Theo Epstein's job as Cubs president of baseball operations is to bring a winning culture to a losing franchise, a process that won't happen overnight. However, it takes more than just one man for that goal to be reached.
The most paramount element to the Cubs' rebuilding process is support from the passionate, restless fanbase. Thus far, that support has been strong.
A plan is in place, currently in its beginning phase. The Cubs' major-league worst 31-50 record may be reason for frustration but is no true indicator to the organization's future. Cub fans have accepted that.
The diehards have turned their attention to the growth of Anthony Rizzo, Brett Jackson, Trey McNutt and Javier Baez. Largely, Cub fans have accepted that fan-favorites like Ryan Dempster and Matt Garza to be moved before the trade deadline in order to restock the farm system. It's a sacrifice needed to make in order to build a consistent contender in the future.
Even despite Rizzo's impressive numbers with the Triple-A Iowa Cubs, fans were patient with his development, for the most part. It was understood that a process needed to take place in front of Epstein's watchful eyes. Cub fans embraced it. They filled Principal Park in Des Moines, checked the box scores each day and followed his every at-bat.
In acquiring Rizzo from the San Diego Padres over a high-priced free agent like Prince Fielder or Albert Pujols, the Cubs declared they were building for the future. Rizzo won't be a superstar in 2012, but the Cubs won't be a division champion yet, either. Their fans accepted that.
There hasn't been many reasons to buy a bleacher ticket at Wrigley Field. Despite the Cubs' struggles, their faithful fans have walked through the turnstiles in typical, impressive fashion.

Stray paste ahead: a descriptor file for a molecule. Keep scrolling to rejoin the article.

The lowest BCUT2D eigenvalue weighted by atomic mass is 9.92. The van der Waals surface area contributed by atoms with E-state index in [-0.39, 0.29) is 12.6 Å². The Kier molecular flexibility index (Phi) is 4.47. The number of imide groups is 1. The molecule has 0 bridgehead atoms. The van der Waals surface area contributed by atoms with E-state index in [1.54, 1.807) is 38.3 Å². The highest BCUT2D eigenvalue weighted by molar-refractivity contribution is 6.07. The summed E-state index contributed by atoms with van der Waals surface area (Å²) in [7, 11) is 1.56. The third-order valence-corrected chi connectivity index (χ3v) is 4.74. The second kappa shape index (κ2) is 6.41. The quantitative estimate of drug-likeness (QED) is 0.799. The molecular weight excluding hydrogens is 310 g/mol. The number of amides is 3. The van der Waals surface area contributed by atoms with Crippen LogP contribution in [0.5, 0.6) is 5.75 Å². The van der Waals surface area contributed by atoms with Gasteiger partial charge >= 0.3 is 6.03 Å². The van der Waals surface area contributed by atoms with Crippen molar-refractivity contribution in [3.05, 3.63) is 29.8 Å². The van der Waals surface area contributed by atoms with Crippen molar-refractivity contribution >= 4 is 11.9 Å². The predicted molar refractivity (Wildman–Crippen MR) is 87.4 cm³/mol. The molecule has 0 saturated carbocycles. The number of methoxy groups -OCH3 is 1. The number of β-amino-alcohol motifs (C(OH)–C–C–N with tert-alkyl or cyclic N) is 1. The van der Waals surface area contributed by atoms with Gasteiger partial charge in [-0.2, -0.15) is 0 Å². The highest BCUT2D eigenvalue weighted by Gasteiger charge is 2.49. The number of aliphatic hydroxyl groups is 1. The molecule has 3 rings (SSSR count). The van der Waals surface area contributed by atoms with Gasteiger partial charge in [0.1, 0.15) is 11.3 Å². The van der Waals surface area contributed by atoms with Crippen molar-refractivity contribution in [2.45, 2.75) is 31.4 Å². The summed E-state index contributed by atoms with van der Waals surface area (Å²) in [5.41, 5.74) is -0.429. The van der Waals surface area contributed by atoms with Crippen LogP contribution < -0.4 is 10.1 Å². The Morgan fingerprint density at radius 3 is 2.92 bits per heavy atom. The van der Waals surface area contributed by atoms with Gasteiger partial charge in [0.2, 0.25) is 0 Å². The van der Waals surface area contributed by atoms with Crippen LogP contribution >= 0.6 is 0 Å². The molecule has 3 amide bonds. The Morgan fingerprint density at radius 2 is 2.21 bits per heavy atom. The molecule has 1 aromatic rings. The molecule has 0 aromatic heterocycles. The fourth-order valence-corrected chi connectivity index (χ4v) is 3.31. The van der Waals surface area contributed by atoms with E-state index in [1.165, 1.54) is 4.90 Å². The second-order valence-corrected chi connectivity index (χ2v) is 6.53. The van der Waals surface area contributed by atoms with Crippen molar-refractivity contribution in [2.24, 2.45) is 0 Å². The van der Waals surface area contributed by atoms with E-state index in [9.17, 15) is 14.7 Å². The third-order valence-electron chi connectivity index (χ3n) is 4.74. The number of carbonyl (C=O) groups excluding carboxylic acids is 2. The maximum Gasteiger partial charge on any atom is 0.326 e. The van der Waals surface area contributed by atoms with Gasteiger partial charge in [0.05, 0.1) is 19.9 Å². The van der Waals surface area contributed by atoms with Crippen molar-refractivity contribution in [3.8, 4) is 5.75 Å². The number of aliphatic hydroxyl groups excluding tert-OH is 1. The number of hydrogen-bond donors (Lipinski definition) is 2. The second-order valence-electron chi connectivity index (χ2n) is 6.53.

The Cubs have averaged 37,522 fans and 91.2 percent capacity on the north side this season, good for fifth in the league. At the current pace, the organization host three million fans again.
Chicago fans have continued to hit the road to support their favorite team. When the Cubs play in a visiting venue, an average of 34,704 fans have gathered--tops in the league.
As fans have begun waiting till next year, the farm affiliates have benefited, too. Cub fans have packed the minor-league ballparks to catch a glimpse of the future Cubs. Four of the club's five minor-league teams have averaged in the top quarter of their league's attendance rankings.
The Cubs organization is in desperate need to build revenue in order to maintain its 98-year-old ballpark, among other reasons. Steady ticket sales have allowed the club's business operation to be a continued success.
The light at the end of the tunnel may be far down the road for the Cubs. Their rebuilding process is in stage one. That is widely understood.
Cub fans believe in Theo Epstein and the organization's new direction, which offers hope of something unseen since 1908. Despite the current team's struggling season, fan support remains high. They're willing to wait till next year.